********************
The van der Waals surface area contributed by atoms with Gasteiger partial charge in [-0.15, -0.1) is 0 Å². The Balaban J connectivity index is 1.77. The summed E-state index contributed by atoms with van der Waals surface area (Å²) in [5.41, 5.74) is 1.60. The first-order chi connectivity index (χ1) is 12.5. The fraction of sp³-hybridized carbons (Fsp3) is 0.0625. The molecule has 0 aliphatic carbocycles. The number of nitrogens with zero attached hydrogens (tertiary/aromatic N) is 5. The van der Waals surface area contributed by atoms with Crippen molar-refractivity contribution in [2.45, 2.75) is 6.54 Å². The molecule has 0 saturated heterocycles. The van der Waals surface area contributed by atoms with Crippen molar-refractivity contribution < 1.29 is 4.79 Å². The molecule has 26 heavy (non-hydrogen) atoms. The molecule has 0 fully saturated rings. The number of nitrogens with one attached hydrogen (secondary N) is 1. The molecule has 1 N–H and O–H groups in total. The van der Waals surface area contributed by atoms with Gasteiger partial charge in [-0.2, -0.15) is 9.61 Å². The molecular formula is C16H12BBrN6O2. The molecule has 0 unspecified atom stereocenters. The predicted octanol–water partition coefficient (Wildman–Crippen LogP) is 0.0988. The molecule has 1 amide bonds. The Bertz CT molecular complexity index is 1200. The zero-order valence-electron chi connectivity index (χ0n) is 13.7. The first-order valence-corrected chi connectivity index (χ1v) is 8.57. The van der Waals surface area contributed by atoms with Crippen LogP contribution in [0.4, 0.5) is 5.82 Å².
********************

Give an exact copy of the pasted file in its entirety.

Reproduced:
The van der Waals surface area contributed by atoms with Gasteiger partial charge in [-0.15, -0.1) is 0 Å². The Balaban J connectivity index is 1.77. The summed E-state index contributed by atoms with van der Waals surface area (Å²) in [5.41, 5.74) is 1.60. The first-order chi connectivity index (χ1) is 12.5. The fraction of sp³-hybridized carbons (Fsp3) is 0.0625. The molecule has 0 aliphatic carbocycles. The number of nitrogens with zero attached hydrogens (tertiary/aromatic N) is 5. The van der Waals surface area contributed by atoms with Crippen molar-refractivity contribution in [2.45, 2.75) is 6.54 Å². The molecule has 0 saturated heterocycles. The van der Waals surface area contributed by atoms with Crippen molar-refractivity contribution < 1.29 is 4.79 Å². The molecule has 26 heavy (non-hydrogen) atoms. The molecule has 0 fully saturated rings. The number of nitrogens with one attached hydrogen (secondary N) is 1. The molecule has 1 N–H and O–H groups in total. The van der Waals surface area contributed by atoms with Gasteiger partial charge in [-0.2, -0.15) is 9.61 Å². The molecular formula is C16H12BBrN6O2. The molecule has 0 unspecified atom stereocenters. The predicted octanol–water partition coefficient (Wildman–Crippen LogP) is 0.0988. The molecule has 1 amide bonds. The Bertz CT molecular complexity index is 1200. The zero-order valence-electron chi connectivity index (χ0n) is 13.7. The first-order valence-corrected chi connectivity index (χ1v) is 8.57. The van der Waals surface area contributed by atoms with Crippen LogP contribution in [0.4, 0.5) is 5.82 Å².